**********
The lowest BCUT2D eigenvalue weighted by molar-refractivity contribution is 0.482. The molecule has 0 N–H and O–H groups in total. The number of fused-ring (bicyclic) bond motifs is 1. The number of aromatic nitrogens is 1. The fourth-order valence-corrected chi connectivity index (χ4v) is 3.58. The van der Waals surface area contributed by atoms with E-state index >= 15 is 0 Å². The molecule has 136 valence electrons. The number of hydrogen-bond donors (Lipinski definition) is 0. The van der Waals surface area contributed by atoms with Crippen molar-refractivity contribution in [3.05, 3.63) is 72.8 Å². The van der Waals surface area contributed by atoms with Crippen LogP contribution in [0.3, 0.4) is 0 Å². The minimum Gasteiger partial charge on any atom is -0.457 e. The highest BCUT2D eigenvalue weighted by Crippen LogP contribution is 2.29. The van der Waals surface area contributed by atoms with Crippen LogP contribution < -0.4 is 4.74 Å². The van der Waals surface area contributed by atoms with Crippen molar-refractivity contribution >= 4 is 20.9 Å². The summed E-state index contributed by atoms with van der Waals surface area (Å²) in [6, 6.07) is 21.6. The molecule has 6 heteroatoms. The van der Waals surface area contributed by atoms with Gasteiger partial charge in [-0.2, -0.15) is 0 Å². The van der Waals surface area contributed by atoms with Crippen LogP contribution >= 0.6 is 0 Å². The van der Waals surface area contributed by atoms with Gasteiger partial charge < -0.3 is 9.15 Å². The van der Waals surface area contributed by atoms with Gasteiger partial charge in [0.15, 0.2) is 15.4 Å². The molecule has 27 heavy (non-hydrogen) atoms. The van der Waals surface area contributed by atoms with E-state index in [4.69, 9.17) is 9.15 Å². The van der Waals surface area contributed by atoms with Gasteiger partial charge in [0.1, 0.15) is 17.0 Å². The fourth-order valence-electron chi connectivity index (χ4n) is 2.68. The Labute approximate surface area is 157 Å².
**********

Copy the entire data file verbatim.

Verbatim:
The lowest BCUT2D eigenvalue weighted by molar-refractivity contribution is 0.482. The molecule has 0 N–H and O–H groups in total. The number of fused-ring (bicyclic) bond motifs is 1. The number of aromatic nitrogens is 1. The fourth-order valence-corrected chi connectivity index (χ4v) is 3.58. The van der Waals surface area contributed by atoms with E-state index >= 15 is 0 Å². The molecule has 136 valence electrons. The number of hydrogen-bond donors (Lipinski definition) is 0. The van der Waals surface area contributed by atoms with Crippen molar-refractivity contribution in [3.05, 3.63) is 72.8 Å². The van der Waals surface area contributed by atoms with Crippen LogP contribution in [0.3, 0.4) is 0 Å². The minimum Gasteiger partial charge on any atom is -0.457 e. The highest BCUT2D eigenvalue weighted by Crippen LogP contribution is 2.29. The van der Waals surface area contributed by atoms with Crippen LogP contribution < -0.4 is 4.74 Å². The van der Waals surface area contributed by atoms with Crippen molar-refractivity contribution >= 4 is 20.9 Å². The summed E-state index contributed by atoms with van der Waals surface area (Å²) in [6, 6.07) is 21.6. The molecule has 6 heteroatoms. The van der Waals surface area contributed by atoms with Gasteiger partial charge in [-0.2, -0.15) is 0 Å². The van der Waals surface area contributed by atoms with Crippen LogP contribution >= 0.6 is 0 Å². The van der Waals surface area contributed by atoms with Gasteiger partial charge < -0.3 is 9.15 Å². The van der Waals surface area contributed by atoms with Gasteiger partial charge in [0.15, 0.2) is 15.4 Å². The molecule has 27 heavy (non-hydrogen) atoms. The van der Waals surface area contributed by atoms with E-state index in [4.69, 9.17) is 9.15 Å². The van der Waals surface area contributed by atoms with Gasteiger partial charge in [0.1, 0.15) is 17.0 Å². The fourth-order valence-electron chi connectivity index (χ4n) is 2.68. The Labute approximate surface area is 157 Å².